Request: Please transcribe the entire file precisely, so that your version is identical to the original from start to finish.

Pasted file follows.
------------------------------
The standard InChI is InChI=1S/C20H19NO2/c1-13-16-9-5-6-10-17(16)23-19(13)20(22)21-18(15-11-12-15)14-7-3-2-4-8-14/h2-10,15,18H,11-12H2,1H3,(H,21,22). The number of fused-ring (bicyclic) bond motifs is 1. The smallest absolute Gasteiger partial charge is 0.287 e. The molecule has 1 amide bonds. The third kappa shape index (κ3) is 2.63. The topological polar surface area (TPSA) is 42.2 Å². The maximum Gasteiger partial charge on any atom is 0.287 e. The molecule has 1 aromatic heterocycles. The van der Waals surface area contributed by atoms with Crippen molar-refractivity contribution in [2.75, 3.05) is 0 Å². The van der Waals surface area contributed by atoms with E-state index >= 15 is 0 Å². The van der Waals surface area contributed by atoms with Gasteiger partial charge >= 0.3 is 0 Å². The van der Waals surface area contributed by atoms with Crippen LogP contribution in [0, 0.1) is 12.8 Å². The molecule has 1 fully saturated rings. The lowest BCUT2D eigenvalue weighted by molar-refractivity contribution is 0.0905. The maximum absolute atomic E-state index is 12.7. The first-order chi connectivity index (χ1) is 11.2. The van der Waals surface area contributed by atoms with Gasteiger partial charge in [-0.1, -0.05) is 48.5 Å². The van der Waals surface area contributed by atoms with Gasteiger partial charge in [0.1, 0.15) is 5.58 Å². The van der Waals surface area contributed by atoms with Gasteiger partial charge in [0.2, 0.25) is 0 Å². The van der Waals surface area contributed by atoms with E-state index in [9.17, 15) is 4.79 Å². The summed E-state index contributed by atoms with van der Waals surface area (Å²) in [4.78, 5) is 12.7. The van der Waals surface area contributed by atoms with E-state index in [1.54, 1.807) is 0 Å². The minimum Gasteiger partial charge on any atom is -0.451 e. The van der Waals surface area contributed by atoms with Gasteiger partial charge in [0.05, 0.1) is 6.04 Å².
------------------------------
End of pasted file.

The standard InChI is InChI=1S/C20H19NO2/c1-13-16-9-5-6-10-17(16)23-19(13)20(22)21-18(15-11-12-15)14-7-3-2-4-8-14/h2-10,15,18H,11-12H2,1H3,(H,21,22). The number of fused-ring (bicyclic) bond motifs is 1. The smallest absolute Gasteiger partial charge is 0.287 e. The molecule has 1 amide bonds. The third kappa shape index (κ3) is 2.63. The topological polar surface area (TPSA) is 42.2 Å². The maximum Gasteiger partial charge on any atom is 0.287 e. The molecule has 1 aromatic heterocycles. The van der Waals surface area contributed by atoms with Crippen molar-refractivity contribution in [2.75, 3.05) is 0 Å². The van der Waals surface area contributed by atoms with E-state index >= 15 is 0 Å². The van der Waals surface area contributed by atoms with Gasteiger partial charge >= 0.3 is 0 Å². The van der Waals surface area contributed by atoms with Crippen LogP contribution in [0, 0.1) is 12.8 Å². The molecule has 1 fully saturated rings. The lowest BCUT2D eigenvalue weighted by molar-refractivity contribution is 0.0905. The maximum absolute atomic E-state index is 12.7. The first-order chi connectivity index (χ1) is 11.2. The van der Waals surface area contributed by atoms with Gasteiger partial charge in [-0.1, -0.05) is 48.5 Å². The van der Waals surface area contributed by atoms with Gasteiger partial charge in [0.1, 0.15) is 5.58 Å². The van der Waals surface area contributed by atoms with Gasteiger partial charge in [0.2, 0.25) is 0 Å². The van der Waals surface area contributed by atoms with E-state index in [9.17, 15) is 4.79 Å². The summed E-state index contributed by atoms with van der Waals surface area (Å²) in [4.78, 5) is 12.7. The van der Waals surface area contributed by atoms with E-state index in [1.54, 1.807) is 0 Å². The minimum Gasteiger partial charge on any atom is -0.451 e. The van der Waals surface area contributed by atoms with Gasteiger partial charge in [0.05, 0.1) is 6.04 Å².